19 Mold treatment: Mix 30% distilled water and 70% Ethanol or Isopropanol A sprayer from a hardware store can be used at a distance of about a foot to mist the solution onto the back of the painting and stretcher. If the painting is very sensitive in water, spraying should be done very lightly so the moisture does not penetrate the canvas. Further treatment of local mold spots on the reverse can be done using the solution on a swab or small brush. The solution should not be used on the face of the painting without checking with a conservator, as it could affect the paint surface.
20 Working on the face of the painting
21 Mold can also affect the face of a painting
22 Check for lifting or flaking before treating the face of the painting Lifting paint can be obvious as at the top of the photograph, or more subtle like the tenting paint at the bottom. If in doubt, check with a conservator. Do not treat the surface of a painting that is flaking. Store that painting face up so flakes will not be lost and call a conservator.
23 Dusting the face of the painting: First dust into a HEPA vacuum cleaner nozzle to avoid spreading mold spores. Use a Sponge brush: Available at any hardware store, easy to discard!
24 Further cleaning can be done with a low density sponge Unlike the Absorene sponges, once the low density sponges are dirty, they cannot continue to be used and should be discarded. ct=444&idcategory=11&idsubcategory=11
25 Use strings to help keep track of where you have worked while you are cleaning.
26 Tap the Groomstick balls several times gently against the areas of mold As with the mold on the reverse, Groomstick, formed into small balls, can be used to remove fungal material in local areas of mold on the face of the painting.
27 Handle with care: flexing the canvas, leaning works against each other, or too much pressure can result in further damage Spider cracquelure, resulting from a blow, can form immediately or long after the pressure has occurred.
28 Pressure on the face of the painting can cause the formation of Stretcher Bar Marks. Stretcher bar mark
29 Thin metal signs from the hardware store can be gently slipped between the canvas and stretcher to prevent the formation of stretcher bar marks when working on the face of the painting on top of the stretcher edge. Example of a thin metal sign Carefully slide it behind the canvas, over the inner edge of the stretcher, to work on the face of the painting in that area.
30 When to consult a professional Further treatment of paintings should be done by a professional conservator.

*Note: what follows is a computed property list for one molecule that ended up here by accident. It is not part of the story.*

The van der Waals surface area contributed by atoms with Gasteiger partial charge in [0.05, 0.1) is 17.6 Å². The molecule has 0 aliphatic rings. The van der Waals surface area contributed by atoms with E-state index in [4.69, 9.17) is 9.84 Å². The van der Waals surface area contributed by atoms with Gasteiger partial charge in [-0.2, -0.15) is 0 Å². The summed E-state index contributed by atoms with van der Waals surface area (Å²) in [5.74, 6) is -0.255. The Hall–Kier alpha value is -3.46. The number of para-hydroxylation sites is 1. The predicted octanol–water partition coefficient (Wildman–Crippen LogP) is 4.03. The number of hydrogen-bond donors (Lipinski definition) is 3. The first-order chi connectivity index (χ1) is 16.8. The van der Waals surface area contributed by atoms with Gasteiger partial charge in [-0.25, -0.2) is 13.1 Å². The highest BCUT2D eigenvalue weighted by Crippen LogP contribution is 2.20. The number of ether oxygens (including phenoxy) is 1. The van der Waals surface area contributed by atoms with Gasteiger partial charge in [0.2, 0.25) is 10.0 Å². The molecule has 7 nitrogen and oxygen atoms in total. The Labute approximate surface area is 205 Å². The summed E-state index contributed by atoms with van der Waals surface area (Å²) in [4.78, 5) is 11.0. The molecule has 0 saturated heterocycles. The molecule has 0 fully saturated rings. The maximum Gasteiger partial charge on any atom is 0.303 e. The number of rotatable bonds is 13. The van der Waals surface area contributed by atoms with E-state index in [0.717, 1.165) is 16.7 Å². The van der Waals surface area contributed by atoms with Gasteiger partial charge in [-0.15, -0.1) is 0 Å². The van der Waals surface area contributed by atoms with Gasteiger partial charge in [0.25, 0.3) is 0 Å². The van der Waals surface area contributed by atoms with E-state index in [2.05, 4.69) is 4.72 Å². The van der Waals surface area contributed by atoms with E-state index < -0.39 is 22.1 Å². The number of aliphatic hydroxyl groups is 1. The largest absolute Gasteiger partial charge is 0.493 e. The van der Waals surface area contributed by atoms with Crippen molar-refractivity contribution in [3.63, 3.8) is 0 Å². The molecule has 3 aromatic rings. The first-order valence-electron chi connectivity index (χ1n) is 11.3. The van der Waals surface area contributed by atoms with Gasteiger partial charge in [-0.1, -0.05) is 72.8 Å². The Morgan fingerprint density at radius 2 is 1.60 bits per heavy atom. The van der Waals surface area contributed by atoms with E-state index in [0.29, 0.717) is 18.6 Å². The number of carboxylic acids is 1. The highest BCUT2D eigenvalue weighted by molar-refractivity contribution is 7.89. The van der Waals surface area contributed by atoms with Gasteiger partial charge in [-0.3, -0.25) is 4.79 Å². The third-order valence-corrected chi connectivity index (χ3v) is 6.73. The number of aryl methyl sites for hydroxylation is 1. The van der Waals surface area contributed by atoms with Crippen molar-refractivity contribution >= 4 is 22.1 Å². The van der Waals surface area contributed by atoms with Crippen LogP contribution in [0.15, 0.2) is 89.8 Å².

31 Conservators can use different methods to flatten distortions.
32 Blanching of Varnish Varnish on paintings can blanch, becoming white like the ring formed a wooden coffee table by a wet glass. This can often be reversed with conservation.
33 Before Treatment After Treatment After testing, a conservator can remove or reduce surface grime. During treatment
34 Conservators can select the appropriate adhesive for consolidation of lifting and flaking paint, using a brush or syringe
35 Lining: A treatment done by conservators when a second canvas is adhered to the back of a damaged canvas with a reversible adhesive.
36 Document! It is important to document works as they are rescued and treated.
37 Climate Once the works have been treated, they should be kept in a stable climate. It is especially important to keep the humidity low. In museums the recommended relative humidity is generally 50% plus or minus 5%. It is best to keep the works unwrapped with air circulating, until drying is complete. A slightly damp work, when wrapped will create it s own humid microclimate.
38 Because of our code of ethics, conservators are confined to retouching only areas of loss. However, as an artist, you can rework a painting after it has been damaged. Be sure the painting is completely stabilized and clean before adding paint. Consult a conservator on the best way to prepare your paint surface. Document carefully, adding a label to the back of the stretcher detailing the reworking and the materials used.
39 Websites Amien.org: A great site for artists with information about materials they use. The American Institute for Conservation of Artistic and Historic works has lots of information, including recommendations for finding and selecting a conservator. The American Institute for Conservation and Rustin Levenson Art Conservation are not responsible for damage to paintings using the above instructions.